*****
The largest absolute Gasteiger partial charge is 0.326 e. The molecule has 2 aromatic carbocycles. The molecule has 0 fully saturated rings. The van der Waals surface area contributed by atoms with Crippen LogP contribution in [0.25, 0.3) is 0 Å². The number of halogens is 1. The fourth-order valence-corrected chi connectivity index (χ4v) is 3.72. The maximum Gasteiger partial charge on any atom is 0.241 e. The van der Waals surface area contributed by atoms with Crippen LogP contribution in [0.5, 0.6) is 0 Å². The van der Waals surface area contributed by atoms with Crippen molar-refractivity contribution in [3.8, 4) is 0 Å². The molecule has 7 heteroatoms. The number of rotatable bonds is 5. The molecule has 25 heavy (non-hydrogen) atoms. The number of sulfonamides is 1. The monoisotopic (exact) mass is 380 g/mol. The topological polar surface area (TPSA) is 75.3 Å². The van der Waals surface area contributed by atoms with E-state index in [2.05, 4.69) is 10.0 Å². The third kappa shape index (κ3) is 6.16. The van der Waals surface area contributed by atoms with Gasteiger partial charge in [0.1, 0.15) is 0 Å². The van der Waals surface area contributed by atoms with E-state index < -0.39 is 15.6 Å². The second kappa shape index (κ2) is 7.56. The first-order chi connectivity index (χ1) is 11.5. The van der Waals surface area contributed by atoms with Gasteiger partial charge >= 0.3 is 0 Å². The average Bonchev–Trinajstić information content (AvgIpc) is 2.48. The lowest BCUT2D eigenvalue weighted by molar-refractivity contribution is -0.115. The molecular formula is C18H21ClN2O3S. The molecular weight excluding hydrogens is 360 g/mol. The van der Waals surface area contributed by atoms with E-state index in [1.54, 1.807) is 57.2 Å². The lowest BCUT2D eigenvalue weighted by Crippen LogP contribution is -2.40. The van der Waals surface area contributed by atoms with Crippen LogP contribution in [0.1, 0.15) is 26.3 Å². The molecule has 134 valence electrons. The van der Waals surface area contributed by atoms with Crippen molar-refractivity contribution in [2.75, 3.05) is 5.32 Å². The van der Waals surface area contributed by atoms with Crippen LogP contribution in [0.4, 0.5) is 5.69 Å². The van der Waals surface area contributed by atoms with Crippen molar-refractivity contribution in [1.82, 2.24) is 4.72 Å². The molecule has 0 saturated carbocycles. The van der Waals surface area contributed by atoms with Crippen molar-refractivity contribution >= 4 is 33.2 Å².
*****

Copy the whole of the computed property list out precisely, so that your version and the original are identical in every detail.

The largest absolute Gasteiger partial charge is 0.326 e. The molecule has 2 aromatic carbocycles. The molecule has 0 fully saturated rings. The van der Waals surface area contributed by atoms with Crippen LogP contribution in [0.25, 0.3) is 0 Å². The number of halogens is 1. The fourth-order valence-corrected chi connectivity index (χ4v) is 3.72. The maximum Gasteiger partial charge on any atom is 0.241 e. The van der Waals surface area contributed by atoms with Crippen LogP contribution in [0.5, 0.6) is 0 Å². The van der Waals surface area contributed by atoms with Crippen molar-refractivity contribution in [3.8, 4) is 0 Å². The molecule has 7 heteroatoms. The number of rotatable bonds is 5. The molecule has 25 heavy (non-hydrogen) atoms. The number of sulfonamides is 1. The monoisotopic (exact) mass is 380 g/mol. The topological polar surface area (TPSA) is 75.3 Å². The van der Waals surface area contributed by atoms with E-state index in [2.05, 4.69) is 10.0 Å². The third kappa shape index (κ3) is 6.16. The van der Waals surface area contributed by atoms with Gasteiger partial charge in [0.1, 0.15) is 0 Å². The van der Waals surface area contributed by atoms with E-state index < -0.39 is 15.6 Å². The second kappa shape index (κ2) is 7.56. The first-order chi connectivity index (χ1) is 11.5. The van der Waals surface area contributed by atoms with Gasteiger partial charge >= 0.3 is 0 Å². The average Bonchev–Trinajstić information content (AvgIpc) is 2.48. The lowest BCUT2D eigenvalue weighted by molar-refractivity contribution is -0.115. The molecular formula is C18H21ClN2O3S. The molecular weight excluding hydrogens is 360 g/mol. The van der Waals surface area contributed by atoms with E-state index in [1.54, 1.807) is 57.2 Å². The lowest BCUT2D eigenvalue weighted by Crippen LogP contribution is -2.40. The van der Waals surface area contributed by atoms with Crippen LogP contribution in [0.1, 0.15) is 26.3 Å². The molecule has 134 valence electrons. The van der Waals surface area contributed by atoms with Crippen molar-refractivity contribution in [2.75, 3.05) is 5.32 Å². The van der Waals surface area contributed by atoms with Crippen LogP contribution in [0.4, 0.5) is 5.69 Å². The van der Waals surface area contributed by atoms with Crippen molar-refractivity contribution in [1.82, 2.24) is 4.72 Å². The molecule has 0 saturated carbocycles. The van der Waals surface area contributed by atoms with Crippen molar-refractivity contribution >= 4 is 33.2 Å².